ASUS RT-N56U Router Conclusion and Wrap Up
Color me impressed. The ASUS RT-N56U exceeded my expectations in almost every way. Considering this is one of the lower end offerings in ASUS’ Dual Band N Series, I wasn’t expecting much, but I was pleasantly surprised. ASUS offers a great looking piece of hardware with the N56U that would look nice on a desk or shelf with its clean lattice design. The front facing blue LED’s are understated, yet let you view the router status easily with a simple glance. Seemingly sturdily built, I would have liked to have seen mounting holes on the back of the unit for mounting to a wall if one wished to do so. Regardless, the included stand gives the router a small footprint and shows off the great design and appearance of the router when standing up vertically.
At first glance the firmware was disappointing because it didn’t match the great UI I saw on the ASUS RT-N66U. But fear not, before I could even finish the review, a new firmware version appeared and gave the UI an overhaul, bringing it up to the great interface from the N66U. There are so many features built into the firmware that make this router much more than a simple device to handle networking tasks. The options available to take advantage of the two USB ports alone really add to the router, throw in a VPN server, a fully featured firewall and Traffic shaping/monitoring and you have yourself an excellent and easy to use interface with enough under the hood to make any power user happy. The only feature I noticed that wasn’t available that I would have liked to have seen would be the capability to add at least one guest network.
Looking at networking performance, one thing that keeps coming into my mind is how consistent the RT-N56U was across all the tests. Often you’ll see a router that excels in Maximum uploads or downloads, only to tank in Average or Minimum speeds. You won’t find that with the RT-N56U, and in almost every case, the Average, Minimum and Maximum throughput speeds were neck and neck with each other and usually within a few Mbps.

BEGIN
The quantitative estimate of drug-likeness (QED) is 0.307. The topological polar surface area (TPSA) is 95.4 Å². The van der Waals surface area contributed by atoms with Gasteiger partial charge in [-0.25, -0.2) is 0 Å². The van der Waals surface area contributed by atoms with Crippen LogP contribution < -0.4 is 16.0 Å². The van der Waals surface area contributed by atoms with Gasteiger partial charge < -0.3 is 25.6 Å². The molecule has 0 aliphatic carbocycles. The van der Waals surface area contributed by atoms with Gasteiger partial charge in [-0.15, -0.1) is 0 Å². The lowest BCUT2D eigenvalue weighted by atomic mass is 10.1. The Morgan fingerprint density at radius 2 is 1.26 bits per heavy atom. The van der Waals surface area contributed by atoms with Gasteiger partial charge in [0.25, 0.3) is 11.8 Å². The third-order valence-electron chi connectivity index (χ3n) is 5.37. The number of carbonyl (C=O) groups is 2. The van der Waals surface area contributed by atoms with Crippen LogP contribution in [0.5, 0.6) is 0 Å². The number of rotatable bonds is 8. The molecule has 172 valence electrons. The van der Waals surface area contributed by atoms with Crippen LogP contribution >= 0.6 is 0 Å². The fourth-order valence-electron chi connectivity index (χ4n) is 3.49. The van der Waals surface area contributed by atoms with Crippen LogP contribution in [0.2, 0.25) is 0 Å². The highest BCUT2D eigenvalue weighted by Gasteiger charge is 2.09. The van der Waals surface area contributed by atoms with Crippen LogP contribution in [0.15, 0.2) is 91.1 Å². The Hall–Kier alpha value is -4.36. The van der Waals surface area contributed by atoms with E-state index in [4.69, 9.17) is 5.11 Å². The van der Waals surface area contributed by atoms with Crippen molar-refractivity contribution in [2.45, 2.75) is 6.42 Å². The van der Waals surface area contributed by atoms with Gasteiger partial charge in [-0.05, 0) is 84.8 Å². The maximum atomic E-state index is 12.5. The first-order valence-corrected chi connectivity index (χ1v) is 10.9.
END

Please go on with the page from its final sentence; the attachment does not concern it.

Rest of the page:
Wired connectivity was excellent as well. The RT-N56U and it maintained the highest Minimum Download and Upload speeds we’ve seen to date (730 Mbps and 712.8 Mbps respectively.) Average and Maximum speeds were impressive as well, beating the Apple Airport across the board and beating the RT-N66U in Average speeds while keeping right up there with the Crossover Cable tests.
Wireless networking was also solid for the most part with the ASUS RT-N56U. I was originally concerned that the router didn’t have external antennas, and in some cases, I think the internal antenas may have hurt speeds in the Normal and Torture tests. But in the Lab Tests, the ASUS RT-N56U beat the Apple Airport in most cases and traded blows back and forth with its bigger brother, the RT-N66U in both 2.4 and 5 GHz spectrums.
Moving to our Normal Use tests, there were a few bumps along the road where the RT-N56U couldn’t keep pace with the Apple Airport and N66U in Maximum speeds, but looking at the tests as a whole, the RT-N56U put up strong numbers, particularly with Average speeds. Once again, consistency between Average, Maximum and Minimum test results impressed me.
The torture tests did put a hurting on the ASUS RT-N56U, as it did to all of the routers. The RT-N56U performed adequately in the tests it could connect, and in some instances did better than its big brother the RT-N66U.
My only gripe about networking comes back to my pet peeve about vendors marketing speeds that are not accurate. The ASUS RT-N56U is marketed as a 300×2 Mbps product that should be able to obtain speeds of 300 Mbps on the 2.4 and 5 GHz spectrums simultaneously. That fastest 5 GHz speed I was able to obtain on the RT-N56U was a 168.7 Mbps in the Lab Download test. At 2.4 GHz, the maximum speed I saw was 86.4 Mbps, also in the Lab Download test. I understand it’s not realistic to expect to get 100% of the theoretical maximum speeds. But when we’re lucky to see 40-50% of the claimed speeds there’s a problem with the way all networking vendors are marketing these products and speeds to consumers.
All in all, I really like the ASUS RT-N56U. The firmware alone gives this router capabilities and functions usually reserved for high end networking gear. For $99 online you are not only getting a pretty solid Wireless router, you are getting an online file sharing tool, a FTP server, a Network Printer Server, backup internet protection, a torrent box, a DLNA media server, a NAS box, a firewall, and a VPN server all tucked into a nice little package. The RT-N56U is a no brainer for anyone in the market for a good solid router. While you won’t see the blazing wireless speeds you might get on some of the newer AC or even N routers, considering this router is probably $50 or $60 cheaper than those this is a great buy. The ASUS RT-N56U just flat out exceeded my expectations in just about every area. While I had been contemplating replacing my current router with an ASUS RT-N66U, I think the RT-N56U will be handling my networking needs in the near future.
ASUS RT-N56U Dual-Band Wireless-N600 Gigabit Router